Transparent conducting oxides (TCOs) are an increasingly important component of photovoltaic (PV) devices, where they act as electrode elements, structural templates, and diffusion barriers, and their work function controls the open-circuit device voltage. They are employed in applications that range from crystalline-Si heterojunction with intrinsic thin layer (HIT) cells to organic PV polymer solar cells. The desirable characteristics of TCO materials that are common to all PV technologies are similar to the requirements for TCOs for flat-panel display applications and include high optical transmissivity across a wide spectrum and low resistivity. Additionally, TCOs for terrestrial PV applications must use low-cost materials, and some may require device-technology-specific properties. We review the fundamentals of TCOs and the matrix of TCO properties and processing as they apply to current and future PV technologies.
Elvira Fortunato is an associate professor in the Materials Science Department at the New University of Lisbon and has been director of the Materials Research Centre (CENIMAT) since 1998.
She graduated in mate rials science from New University of Lisbon. Fortunato received her PhD degree from New University of Lisbon in 1995 and her Aggregation (teaching certificate) in 2005.
Fortunato pioneered European research on thin-film transistors based on oxide semiconductors, proving the capability to use oxide materials as true semiconductors. Her recent accomplishments include the first ZnO-based transparent thin-film transistor (TTFT) deposited at room temperature by rf magnetron sputtering with high field-effect mobility. Fortunato's current interests are in the design, fabrication, conduction transport mechanisms, and characterization of amorphous multicomponent oxide-based TTFTs.
Fortunato can be reached at Departamento de Ciência dos Materiais, Faculdade de Ciências e Tecnologia da Universidade Nova de Lisboa, Campus da FCT, 2829-516 Caparica, Portugal; tel. 351-21-2948562, fax 351-21-2948558, and e-mail firstname.lastname@example.org.
David Ginley is a group manager in proc ess technology and advanced concepts at the National Renewable Energy Laboratory, leading activities in the applications of nanotechnology, organic electronics, transition metal oxides (ferroelectric materials, rechargeable Li batteries, and transparent conductors), and inkjet printing. He is an adjunct professor of physics at the University of Colorado at Boulder and of materials science at the Colorado School of Mines.
Ginley graduated from the Colorado School of Mines with a BS degree in mineral engineering chemistry and received a PhD degree from MIT in inorganic chemistry. His work focuses on the development and basic science of high-quality materials (transparent conducting oxides, ferroelectric materials, organic materials, and nanomaterials) and the development of next-generation proc ess technology for materials and device development (combinatorial methods, direct-write materials, composite materials, and nonvacuum processing).
Ginley is a fellow of the Electrochemical Society and active in the Materials Research Society and IEEE. He has published more than 320 papers and holds 24 patents. He has been honored with a Department of Energy Award for Sustained Research in Superconducting Materials, and R&D 100 awards for novel chemical etches, nanopar ticle technology, ferroelectric frequency-agile electronics, and alumina-based nanofibers. He also has received two Federal Laboratory Consortium for Technology Transfer awards.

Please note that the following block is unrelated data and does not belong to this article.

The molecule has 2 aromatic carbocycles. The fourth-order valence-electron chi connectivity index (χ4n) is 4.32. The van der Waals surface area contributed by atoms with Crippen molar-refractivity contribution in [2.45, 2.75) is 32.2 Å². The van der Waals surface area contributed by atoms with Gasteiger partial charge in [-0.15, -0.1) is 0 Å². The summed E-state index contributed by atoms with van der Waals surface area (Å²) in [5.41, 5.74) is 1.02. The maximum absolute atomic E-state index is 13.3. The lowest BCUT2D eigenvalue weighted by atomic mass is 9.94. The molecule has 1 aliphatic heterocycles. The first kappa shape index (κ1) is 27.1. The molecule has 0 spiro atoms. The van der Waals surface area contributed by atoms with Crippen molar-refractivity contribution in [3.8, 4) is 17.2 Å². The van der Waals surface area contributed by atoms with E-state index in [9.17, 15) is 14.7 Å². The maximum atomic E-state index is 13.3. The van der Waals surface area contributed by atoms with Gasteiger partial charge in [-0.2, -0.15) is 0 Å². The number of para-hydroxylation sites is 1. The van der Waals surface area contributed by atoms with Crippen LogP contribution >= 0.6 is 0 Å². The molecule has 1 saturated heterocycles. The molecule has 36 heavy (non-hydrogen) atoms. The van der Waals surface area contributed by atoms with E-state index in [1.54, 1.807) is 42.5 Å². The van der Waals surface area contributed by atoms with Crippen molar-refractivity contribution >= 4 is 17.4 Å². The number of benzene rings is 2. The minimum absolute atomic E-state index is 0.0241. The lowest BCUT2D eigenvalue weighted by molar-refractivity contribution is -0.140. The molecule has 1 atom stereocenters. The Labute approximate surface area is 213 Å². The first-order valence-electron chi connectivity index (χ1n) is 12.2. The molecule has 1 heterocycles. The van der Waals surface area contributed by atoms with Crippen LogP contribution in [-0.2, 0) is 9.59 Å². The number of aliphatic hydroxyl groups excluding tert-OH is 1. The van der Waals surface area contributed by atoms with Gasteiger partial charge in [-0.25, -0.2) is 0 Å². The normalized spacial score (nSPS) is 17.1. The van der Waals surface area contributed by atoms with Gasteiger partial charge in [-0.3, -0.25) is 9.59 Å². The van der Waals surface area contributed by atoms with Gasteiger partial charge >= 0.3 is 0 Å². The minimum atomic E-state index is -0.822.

Ginley can be reached by e-mail at email@example.com.
Hideo Hosono is a Professor in the Frontier Collaborative Research Center and the Materials and Structures Laboratory at Tokyo Institute of Technology in Japan.
He received both his BEng and DEng degrees in applied chemistry at Tokyo Metropolitan University. Afterward, Hosono was an associate professor at Nagoya Institute of Technology and the Institute of Molecular Science, and became a professor at Tokyo Tech in 1999.
That same year, he was named director of the ERATO Hosano Transparent Electro-Active Material project (1999–2004), sponsored by the Japan Science and Technology (JST) Agency. He currently is leading the JST project ERATO-SORST. He also leads the MEXT COE-21 program, “Nanoma te rial Cultivation for Industrial Collaboration,” for the Materials Group at Tokyo Tech.
Hosono has published close to 600 original papers and holds approximately 20 PCT patents. His current research explores novel electroactive transparent oxides and their device applications.
Hosono can be reached at Tokyo Institute of Technology, Mail Box R3-1, Materials and Structures Laboratory, Nagatsuta 4259, Midori, Yokohama 226-8503, Japan; tel. 81-45-924-5359, fax 81-45-924-5339, and e-mail firstname.lastname@example.org.
David C. Paine is a professor of engineering at Brown University. He earned his PhD degree in materials science from Stanford University in 1988. Paine's research includes thin-film characterization and processing with particular focus on transparent conducting oxides, sputter and ion-beam deposition, amorphous/crystalline phase transformations, microstructure evolution, interfaces and interface stability, physical vapor deposition, x-ray diffraction, electron micros copy, and, most recently, oxide-based electronics.
Paine can be reached Paine can be reached at Brown University, Division of Engineering, Box D, Providence, RI 02912 USA; e-mail email@example.com.